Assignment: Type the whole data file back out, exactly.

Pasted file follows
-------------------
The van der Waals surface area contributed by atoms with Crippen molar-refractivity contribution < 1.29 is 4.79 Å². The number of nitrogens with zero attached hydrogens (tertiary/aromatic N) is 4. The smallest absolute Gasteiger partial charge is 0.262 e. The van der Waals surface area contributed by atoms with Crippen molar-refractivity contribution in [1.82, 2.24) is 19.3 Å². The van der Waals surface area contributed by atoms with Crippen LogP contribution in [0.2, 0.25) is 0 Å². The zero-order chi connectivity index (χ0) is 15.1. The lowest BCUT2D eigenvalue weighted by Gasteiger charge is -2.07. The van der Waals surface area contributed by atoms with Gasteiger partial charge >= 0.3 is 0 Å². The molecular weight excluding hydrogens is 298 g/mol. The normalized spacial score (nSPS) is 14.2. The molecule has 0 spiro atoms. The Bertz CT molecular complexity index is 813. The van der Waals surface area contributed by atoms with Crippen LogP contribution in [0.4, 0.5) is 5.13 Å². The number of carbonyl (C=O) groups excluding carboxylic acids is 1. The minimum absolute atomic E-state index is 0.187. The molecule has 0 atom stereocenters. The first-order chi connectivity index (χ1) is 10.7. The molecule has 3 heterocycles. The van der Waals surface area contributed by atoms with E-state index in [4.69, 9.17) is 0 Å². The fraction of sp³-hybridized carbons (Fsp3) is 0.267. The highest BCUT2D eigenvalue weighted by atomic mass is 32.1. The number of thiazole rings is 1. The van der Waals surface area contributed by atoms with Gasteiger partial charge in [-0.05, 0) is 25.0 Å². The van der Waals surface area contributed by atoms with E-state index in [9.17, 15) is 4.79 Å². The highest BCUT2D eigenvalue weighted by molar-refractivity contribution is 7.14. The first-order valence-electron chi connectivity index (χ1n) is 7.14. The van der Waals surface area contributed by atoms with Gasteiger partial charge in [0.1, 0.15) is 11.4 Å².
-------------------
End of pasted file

The van der Waals surface area contributed by atoms with Crippen molar-refractivity contribution < 1.29 is 4.79 Å². The number of nitrogens with zero attached hydrogens (tertiary/aromatic N) is 4. The smallest absolute Gasteiger partial charge is 0.262 e. The van der Waals surface area contributed by atoms with Crippen molar-refractivity contribution in [1.82, 2.24) is 19.3 Å². The van der Waals surface area contributed by atoms with Crippen LogP contribution in [0.2, 0.25) is 0 Å². The zero-order chi connectivity index (χ0) is 15.1. The lowest BCUT2D eigenvalue weighted by Gasteiger charge is -2.07. The van der Waals surface area contributed by atoms with Gasteiger partial charge >= 0.3 is 0 Å². The molecular weight excluding hydrogens is 298 g/mol. The normalized spacial score (nSPS) is 14.2. The molecule has 0 spiro atoms. The Bertz CT molecular complexity index is 813. The van der Waals surface area contributed by atoms with Crippen LogP contribution in [0.4, 0.5) is 5.13 Å². The number of carbonyl (C=O) groups excluding carboxylic acids is 1. The minimum absolute atomic E-state index is 0.187. The molecule has 0 atom stereocenters. The first-order chi connectivity index (χ1) is 10.7. The molecule has 3 heterocycles. The van der Waals surface area contributed by atoms with E-state index in [4.69, 9.17) is 0 Å². The fraction of sp³-hybridized carbons (Fsp3) is 0.267. The highest BCUT2D eigenvalue weighted by atomic mass is 32.1. The number of thiazole rings is 1. The van der Waals surface area contributed by atoms with Gasteiger partial charge in [-0.05, 0) is 25.0 Å². The van der Waals surface area contributed by atoms with E-state index in [9.17, 15) is 4.79 Å². The highest BCUT2D eigenvalue weighted by molar-refractivity contribution is 7.14. The first-order valence-electron chi connectivity index (χ1n) is 7.14. The van der Waals surface area contributed by atoms with Gasteiger partial charge in [0.1, 0.15) is 11.4 Å².